Using contemporary songs to illuminate Scripture and life

Monday, March 15, 2004

"We're Creating Monsters" by Jonathan Rundman (3rd Sunday in Lent)

Connect with Scripture: John 2:13-22
When it was almost time for the Jewish Passover, Jesus went up to Jerusalem. In the temple courts he found men selling cattle, sheep and doves, and others sitting at tables exchanging money. So he made a whip out of cords, and drove all from the temple area, both sheep and cattle; he scattered the coins of the money changers and overturned their tables. To those who sold doves he said, “Get these out of here! How dare you turn my Father’s house into a market!”

His disciples remembered that it is written: “Zeal for your house will consume me.”
Then the Jews demanded of him, “What miraculous sign can you show us to prove your authority to do all this?”

Jesus answered them, “Destroy this temple, and I will raise it again in three days.”
The Jews replied, “It has taken forty-six years to build this temple, and you are going to raise it in three days?” But the temple he had spoken of was his body. After he was raised from the dead, his disciples recalled what he had said. Then they believed the Scripture and the words that Jesus had spoken.

Sound Theology
Today’s Song: “We’re Creating Monsters” by Jonathan Rundman, from the album, Sound Theology - Disc One)
1. they want an overhead projector
and a las vegas chorus
video collage and a bad guitarist
there is nothing here
you would need that hymnal for
children leave your brains
at the sanctuary door

so we dumb this down
dumb this down
we're creating monsters

2. creed and kyrie
they don't know how to say
take it over sixty minutes
you can't make 'em stay
we have an opportunity
to rise to the occasion
but we'd rather have capacity
than a congregation

so we dumb this down
dumb this down
we're creating monsters

Jonathan: drums and loop, acoustic guitar, bass, accordion, vocals

Jonathan’s comments on “…Creating Monsters”
Seems to me that the current generation of church-going youth are as intolerant of tradition as their grandparents are of drums in the sanctuary.

Jonathan’s Question to Ponder
How can the church strike a balance between being welcoming and being challenging?

Behind the Music
1. Stanza 1, what does a worship look like that Jonathan describes here?
2. Stanza 1, what does he mean, “children leave your brains/at the sanctuary door”?
3. Chorus, what about worship is being dumbed down?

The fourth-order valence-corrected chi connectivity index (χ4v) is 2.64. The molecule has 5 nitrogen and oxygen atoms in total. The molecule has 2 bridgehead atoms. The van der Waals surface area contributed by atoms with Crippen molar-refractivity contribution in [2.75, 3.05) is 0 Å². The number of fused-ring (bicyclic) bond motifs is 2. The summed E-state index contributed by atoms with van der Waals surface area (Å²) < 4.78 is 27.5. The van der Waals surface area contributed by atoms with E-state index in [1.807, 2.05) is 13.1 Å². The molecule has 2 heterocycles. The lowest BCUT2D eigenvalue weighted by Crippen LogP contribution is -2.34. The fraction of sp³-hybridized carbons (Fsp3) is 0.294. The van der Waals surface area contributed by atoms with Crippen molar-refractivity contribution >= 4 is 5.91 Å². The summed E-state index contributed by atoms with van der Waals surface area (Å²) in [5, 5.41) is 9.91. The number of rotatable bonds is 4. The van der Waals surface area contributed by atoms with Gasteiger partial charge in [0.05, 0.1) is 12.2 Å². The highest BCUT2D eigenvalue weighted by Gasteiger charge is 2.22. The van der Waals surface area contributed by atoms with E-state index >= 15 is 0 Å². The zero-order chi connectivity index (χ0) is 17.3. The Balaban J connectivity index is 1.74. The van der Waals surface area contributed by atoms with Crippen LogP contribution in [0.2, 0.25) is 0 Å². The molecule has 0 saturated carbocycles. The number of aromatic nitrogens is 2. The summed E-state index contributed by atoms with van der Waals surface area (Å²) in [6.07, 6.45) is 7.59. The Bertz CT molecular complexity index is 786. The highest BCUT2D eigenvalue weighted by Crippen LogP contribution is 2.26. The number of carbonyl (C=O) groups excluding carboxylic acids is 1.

4. Stanza 2, what does Jonathan think people don’t understand?
5. Stanza 2, what will people not accept in worship?
6. Stanza 2, what bargain are church leaders making according to Jonathan?
7. Do you think there is any similarity in Jonathan’s anger about worship with the anger Jesus showed in the Temple?
8. Chorus, how does this kind of worship create monsters?
9. What seems strange about a guy with a guitar singing this song?
10. Jonathan says in the album notes, “I’ve never felt the need to make a ‘Christian record,’ mostly because I prefer more traditional sacred music.” Do you think there’s a place for traditional music and a place for rock music?
11. “This sense of God’s greatness, fullness, and mystery is often missing in modern worship. Certainly the course of time gives place for all kinds of worship moods and attitudes, for God is an infinitely diverse God. But I am disturbed that the awesomeness of God is repeatedly swallowed up by coziness. Not only the Church but God Himself is dumbed down, made too small, trivialized.” From author, Marva Dawn, from Reaching Out Without Dumbing Down. Respond.
12. In what ways are we allowing other things to creep into our worship that Jesus would throw out?
13. What traditions are we tapping into with MonDevotions? With Sunday worship? What else could we be using?

Lyrics, comments, and questions reprinted with the kind permission of Jonathan Rundman.

Jonathan wrote these songs with an eye to the Lutheran Book of Worship appointed readings for each week of the church year but has told me that he does not necessarily connect a specific reading with each song. Therefore, the reading I have selected to use for reflection is my choice and not Jonathan's.

Click here to find out about Jonathan Rundman or his record label, Salt Lady Records
Click here to read my review of Sound Theology.